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Genetic architecture of human thinness compared to severe obesity

Authors
  • Farooqi, Ismaa
  • Riveros-McKay, Fernando
  • Mistry, Vanisha
  • Bounds, Rebecca
  • Hendricks, Audrey
  • Keogh, Julia M
  • Thomas, Hannah
  • Henning, Elana
  • Corbin, Laura J
  • O'Rahilly, Stephen
  • Zeggini, Eleftheria
  • Wheeler, Eleanor
  • Barroso, Maria
Publication Date
Jan 30, 2019
Source
Apollo - University of Cambridge Repository
Keywords
License
Green
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Abstract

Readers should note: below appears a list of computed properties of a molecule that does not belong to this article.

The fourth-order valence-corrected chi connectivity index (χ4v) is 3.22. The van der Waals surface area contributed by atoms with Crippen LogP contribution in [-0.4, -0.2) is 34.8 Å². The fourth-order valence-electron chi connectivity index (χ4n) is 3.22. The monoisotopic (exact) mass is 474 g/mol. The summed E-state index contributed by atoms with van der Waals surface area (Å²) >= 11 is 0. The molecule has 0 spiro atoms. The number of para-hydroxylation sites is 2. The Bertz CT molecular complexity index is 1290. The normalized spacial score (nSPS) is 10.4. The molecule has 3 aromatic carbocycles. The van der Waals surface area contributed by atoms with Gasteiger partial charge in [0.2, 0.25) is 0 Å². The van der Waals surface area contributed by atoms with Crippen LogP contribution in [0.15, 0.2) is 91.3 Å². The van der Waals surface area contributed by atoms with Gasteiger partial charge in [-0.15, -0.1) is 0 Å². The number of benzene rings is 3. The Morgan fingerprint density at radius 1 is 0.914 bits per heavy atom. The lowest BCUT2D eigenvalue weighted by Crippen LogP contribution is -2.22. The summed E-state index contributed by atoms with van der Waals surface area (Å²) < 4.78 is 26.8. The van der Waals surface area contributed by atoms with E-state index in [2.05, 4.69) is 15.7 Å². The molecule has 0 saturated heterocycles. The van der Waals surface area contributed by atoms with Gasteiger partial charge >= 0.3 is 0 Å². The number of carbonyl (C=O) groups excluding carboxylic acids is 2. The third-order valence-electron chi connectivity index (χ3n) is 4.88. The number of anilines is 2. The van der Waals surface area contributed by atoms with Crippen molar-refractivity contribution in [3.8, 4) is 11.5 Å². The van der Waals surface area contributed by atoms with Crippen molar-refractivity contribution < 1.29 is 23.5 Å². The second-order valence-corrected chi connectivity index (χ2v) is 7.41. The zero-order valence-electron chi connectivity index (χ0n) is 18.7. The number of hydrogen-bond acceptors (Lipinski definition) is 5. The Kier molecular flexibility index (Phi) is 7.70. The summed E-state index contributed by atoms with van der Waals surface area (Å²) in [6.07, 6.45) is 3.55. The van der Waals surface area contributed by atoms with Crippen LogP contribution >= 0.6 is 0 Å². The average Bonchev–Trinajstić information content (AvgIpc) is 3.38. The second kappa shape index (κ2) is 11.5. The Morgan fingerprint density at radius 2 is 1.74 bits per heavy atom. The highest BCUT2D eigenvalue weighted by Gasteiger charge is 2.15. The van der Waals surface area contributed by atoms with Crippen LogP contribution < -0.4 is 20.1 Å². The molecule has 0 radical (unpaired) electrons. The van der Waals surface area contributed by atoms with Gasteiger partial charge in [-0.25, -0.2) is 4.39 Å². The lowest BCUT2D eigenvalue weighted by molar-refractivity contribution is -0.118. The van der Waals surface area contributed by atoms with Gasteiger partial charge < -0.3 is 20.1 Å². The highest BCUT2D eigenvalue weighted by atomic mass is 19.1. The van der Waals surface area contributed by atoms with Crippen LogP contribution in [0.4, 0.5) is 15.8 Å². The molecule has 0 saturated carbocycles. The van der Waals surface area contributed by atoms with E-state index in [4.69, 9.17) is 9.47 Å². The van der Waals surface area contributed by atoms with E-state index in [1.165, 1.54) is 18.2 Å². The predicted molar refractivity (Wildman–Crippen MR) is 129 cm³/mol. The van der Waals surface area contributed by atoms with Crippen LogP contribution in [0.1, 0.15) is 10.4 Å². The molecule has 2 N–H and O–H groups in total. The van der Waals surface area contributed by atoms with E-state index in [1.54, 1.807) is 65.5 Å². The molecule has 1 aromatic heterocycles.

The variation in weight within a shared environment is largely attributable to genetic factors. Whilst many genes/loci confer susceptibility to obesity, little is known about the genetic architecture of healthy thinness. Here, we characterise the heritability of thinness which we found was comparable to that of severe obesity (h2=28.07 vs 32.33% respectively), although with incomplete genetic overlap (r=-0.49, 95% CI [-0.17, -0.82], p=0.003). In a genome-wide association analysis of thinness (n=1,471) vs severe obesity (n=1,456), we identified 10 loci previously associated with obesity, and demonstrate enrichment for established BMI-associated loci (pbinomial=3.05x10-5). Simulation analyses showed that different association results between the extremes were likely in agreement with additive effects across the BMI distribution, suggesting different effects on thinness and obesity could be due to their different degrees of extremeness. In further analyses, we detected a novel obesity and BMI-associated locus at PKHD1 (rs2784243, obese vs. thin p=5.99x10-6, obese vs. controls p=2.13x10-6 pBMI=2.3x10-13), associations at loci recently discovered with much larger sample sizes (e.g. FAM150B and PRDM6-CEP120), and novel variants driving associations at previously established signals (e.g. rs205262 at the SNRPC/C6orf106 locus and rs112446794 at the PRDM6-CEP120 locus). Our ability to replicate loci found with much larger sample sizes demonstrates the value of clinical extremes and suggest that characterisation of the genetics of thinness may provide a more nuanced understanding of the genetic architecture of body weight regulation and may inform the identification of potential anti-obesity targets.

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